Seen on a screen it is in many ways no different to any other image except perhaps for the black surround of the coated paper which has been fully exposed to UV Light. This gives the print a unique character but the photograph itself would almost certainly be enhanced by an off-white mount with an opening which just shows the image. There is though a softness, or delicacy to the print. The range of tones and the way these tones blend together cannot, I don’t believe, be replicated in a digital print. This print is by no means perfect but it does illustrate what is possible by a complete novice with some expert guidance. The whole approach to this method of printing is very satisfying and tangible. It requires space, practice and patience but these combined can produce some beautiful results.
Peter Moseley was very giving in his teaching of alternative photographic printing and I most grateful to him for this insightful introduction into the complete antithesis of digital printing, even though the starting point can be a digital image. Fortunately for me Peter has a studio not far from where I live so I do plan to have a follow up session with him when I have had time to reflect on what I have learnt on the course. Contact printing greatly appeals to me as I can see that the process would suit some of the pictures I like to make. I might though start with Kallitype or Salt printing as the chemicals used are less hazardous, more readily available and considerably less expensive than Platinum or Palladium.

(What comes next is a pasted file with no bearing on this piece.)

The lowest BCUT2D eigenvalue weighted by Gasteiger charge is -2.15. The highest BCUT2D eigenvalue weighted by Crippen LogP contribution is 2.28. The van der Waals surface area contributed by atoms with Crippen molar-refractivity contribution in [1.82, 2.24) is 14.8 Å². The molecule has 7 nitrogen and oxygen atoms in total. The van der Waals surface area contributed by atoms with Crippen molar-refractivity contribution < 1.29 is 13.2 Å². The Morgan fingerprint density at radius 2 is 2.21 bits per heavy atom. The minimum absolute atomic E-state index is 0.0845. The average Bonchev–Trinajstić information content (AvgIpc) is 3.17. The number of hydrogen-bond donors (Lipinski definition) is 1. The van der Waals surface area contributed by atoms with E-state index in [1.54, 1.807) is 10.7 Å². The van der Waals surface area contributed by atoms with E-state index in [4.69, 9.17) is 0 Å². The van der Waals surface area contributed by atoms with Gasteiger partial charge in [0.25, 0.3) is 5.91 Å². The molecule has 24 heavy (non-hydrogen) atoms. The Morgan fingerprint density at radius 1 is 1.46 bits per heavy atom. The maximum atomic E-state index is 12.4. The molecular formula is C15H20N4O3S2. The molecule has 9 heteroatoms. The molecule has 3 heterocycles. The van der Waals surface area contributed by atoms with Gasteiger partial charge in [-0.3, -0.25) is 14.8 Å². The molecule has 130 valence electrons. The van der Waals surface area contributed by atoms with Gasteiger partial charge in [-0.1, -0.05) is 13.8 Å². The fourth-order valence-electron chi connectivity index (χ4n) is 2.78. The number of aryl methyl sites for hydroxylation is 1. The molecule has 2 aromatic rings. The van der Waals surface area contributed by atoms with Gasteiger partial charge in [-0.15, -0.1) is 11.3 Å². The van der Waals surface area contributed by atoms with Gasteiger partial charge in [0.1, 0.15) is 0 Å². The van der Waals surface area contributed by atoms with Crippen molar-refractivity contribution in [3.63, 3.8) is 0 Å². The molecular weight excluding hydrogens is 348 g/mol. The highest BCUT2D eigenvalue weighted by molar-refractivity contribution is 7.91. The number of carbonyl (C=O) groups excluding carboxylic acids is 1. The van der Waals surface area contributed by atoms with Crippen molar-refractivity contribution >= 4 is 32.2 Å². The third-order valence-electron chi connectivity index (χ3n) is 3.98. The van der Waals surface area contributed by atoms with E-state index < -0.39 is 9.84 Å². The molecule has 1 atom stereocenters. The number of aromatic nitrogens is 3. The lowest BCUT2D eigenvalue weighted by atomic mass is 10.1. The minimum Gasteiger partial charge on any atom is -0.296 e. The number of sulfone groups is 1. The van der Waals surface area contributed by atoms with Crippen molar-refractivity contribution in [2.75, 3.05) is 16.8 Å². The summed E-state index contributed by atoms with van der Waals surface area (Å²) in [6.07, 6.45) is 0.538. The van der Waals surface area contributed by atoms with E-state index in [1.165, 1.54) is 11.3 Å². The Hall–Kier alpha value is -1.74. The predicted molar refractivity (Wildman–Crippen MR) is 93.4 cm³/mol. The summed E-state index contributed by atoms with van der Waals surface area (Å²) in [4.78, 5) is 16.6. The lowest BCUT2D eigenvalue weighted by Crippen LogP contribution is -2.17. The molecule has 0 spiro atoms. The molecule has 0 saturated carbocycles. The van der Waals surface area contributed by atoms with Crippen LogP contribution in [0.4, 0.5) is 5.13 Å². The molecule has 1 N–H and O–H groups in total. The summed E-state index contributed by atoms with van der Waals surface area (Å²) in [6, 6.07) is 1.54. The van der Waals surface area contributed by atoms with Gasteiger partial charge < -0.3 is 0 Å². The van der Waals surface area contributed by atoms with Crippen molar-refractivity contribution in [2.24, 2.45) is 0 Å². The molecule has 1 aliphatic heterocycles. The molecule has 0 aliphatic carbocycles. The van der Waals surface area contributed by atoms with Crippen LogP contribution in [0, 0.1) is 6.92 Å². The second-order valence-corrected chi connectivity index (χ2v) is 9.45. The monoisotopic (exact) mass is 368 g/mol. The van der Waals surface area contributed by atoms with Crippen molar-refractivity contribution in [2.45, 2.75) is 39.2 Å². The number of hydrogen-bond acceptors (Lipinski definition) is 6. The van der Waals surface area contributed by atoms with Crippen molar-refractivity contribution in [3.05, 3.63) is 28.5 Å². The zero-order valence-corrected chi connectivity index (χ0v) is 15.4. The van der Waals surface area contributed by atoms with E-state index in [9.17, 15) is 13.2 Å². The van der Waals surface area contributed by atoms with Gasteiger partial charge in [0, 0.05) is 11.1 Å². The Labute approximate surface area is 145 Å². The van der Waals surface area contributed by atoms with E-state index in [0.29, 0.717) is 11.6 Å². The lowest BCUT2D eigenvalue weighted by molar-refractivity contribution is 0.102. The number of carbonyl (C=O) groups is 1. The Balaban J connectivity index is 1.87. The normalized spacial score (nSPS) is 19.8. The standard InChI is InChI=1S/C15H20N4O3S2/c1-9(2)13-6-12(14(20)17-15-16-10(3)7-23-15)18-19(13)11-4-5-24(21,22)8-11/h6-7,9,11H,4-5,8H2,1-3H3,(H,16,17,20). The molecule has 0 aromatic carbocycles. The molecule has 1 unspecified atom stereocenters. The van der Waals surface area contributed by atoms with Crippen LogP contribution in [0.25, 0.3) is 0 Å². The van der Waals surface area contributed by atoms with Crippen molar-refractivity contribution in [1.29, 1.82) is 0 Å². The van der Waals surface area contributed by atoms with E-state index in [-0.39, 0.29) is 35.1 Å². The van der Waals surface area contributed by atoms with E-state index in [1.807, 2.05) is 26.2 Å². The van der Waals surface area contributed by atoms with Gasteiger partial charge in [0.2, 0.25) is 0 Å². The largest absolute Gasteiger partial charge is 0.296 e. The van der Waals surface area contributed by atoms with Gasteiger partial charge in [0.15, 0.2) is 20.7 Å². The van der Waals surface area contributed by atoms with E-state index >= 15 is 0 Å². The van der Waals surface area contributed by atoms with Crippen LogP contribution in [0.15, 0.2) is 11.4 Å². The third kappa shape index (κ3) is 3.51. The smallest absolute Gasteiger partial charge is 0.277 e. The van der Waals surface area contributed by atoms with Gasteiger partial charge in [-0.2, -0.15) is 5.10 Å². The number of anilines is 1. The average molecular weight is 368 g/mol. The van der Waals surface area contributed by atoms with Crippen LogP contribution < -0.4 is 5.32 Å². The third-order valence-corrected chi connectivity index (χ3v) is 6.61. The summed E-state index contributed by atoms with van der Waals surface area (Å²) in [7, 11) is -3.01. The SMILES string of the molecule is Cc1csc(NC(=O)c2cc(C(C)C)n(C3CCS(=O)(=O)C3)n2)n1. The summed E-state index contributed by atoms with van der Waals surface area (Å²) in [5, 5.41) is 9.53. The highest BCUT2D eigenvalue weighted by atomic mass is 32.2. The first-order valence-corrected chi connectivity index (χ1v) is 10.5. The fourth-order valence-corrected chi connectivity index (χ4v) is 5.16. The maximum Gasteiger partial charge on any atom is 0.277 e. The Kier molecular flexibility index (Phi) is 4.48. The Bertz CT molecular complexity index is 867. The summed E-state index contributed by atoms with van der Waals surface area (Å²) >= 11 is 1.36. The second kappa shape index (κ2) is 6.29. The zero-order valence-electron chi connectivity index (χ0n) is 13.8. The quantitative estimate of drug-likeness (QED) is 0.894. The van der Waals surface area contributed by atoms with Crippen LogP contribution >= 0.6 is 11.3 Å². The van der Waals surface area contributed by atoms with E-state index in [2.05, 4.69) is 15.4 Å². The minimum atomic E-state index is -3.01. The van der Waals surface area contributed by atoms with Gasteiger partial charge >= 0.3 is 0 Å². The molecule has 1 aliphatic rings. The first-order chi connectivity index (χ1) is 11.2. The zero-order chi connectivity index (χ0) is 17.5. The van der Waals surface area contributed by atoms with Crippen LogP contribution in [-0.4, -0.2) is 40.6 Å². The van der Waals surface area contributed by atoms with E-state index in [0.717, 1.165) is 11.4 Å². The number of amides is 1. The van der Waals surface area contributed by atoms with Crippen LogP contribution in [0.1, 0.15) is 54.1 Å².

If you are interested in learning more about this technique for printing photographs and view some images using the various techniques available then you might like to visit this site – http://www.alternativephotography.com/
Whilst on the course we also had the opportunity to use Peter’s large format 10 x 8 field camera, take a few exposures and develop the film, but that’s a whole new story for another day!
And finally:- For a long time I have greatly admired the work of Ken Keen FRPS. Not only does he like to photograph medieval church interiors, he also prints his photographs using the alternative processes described in this post. Peter asked me if I knew of his work. I said I did and that I had found it inspiring. Peter went on to say that he knew Ken very well and he would try and introduce me to him the next time he was visiting the area. I cant wait!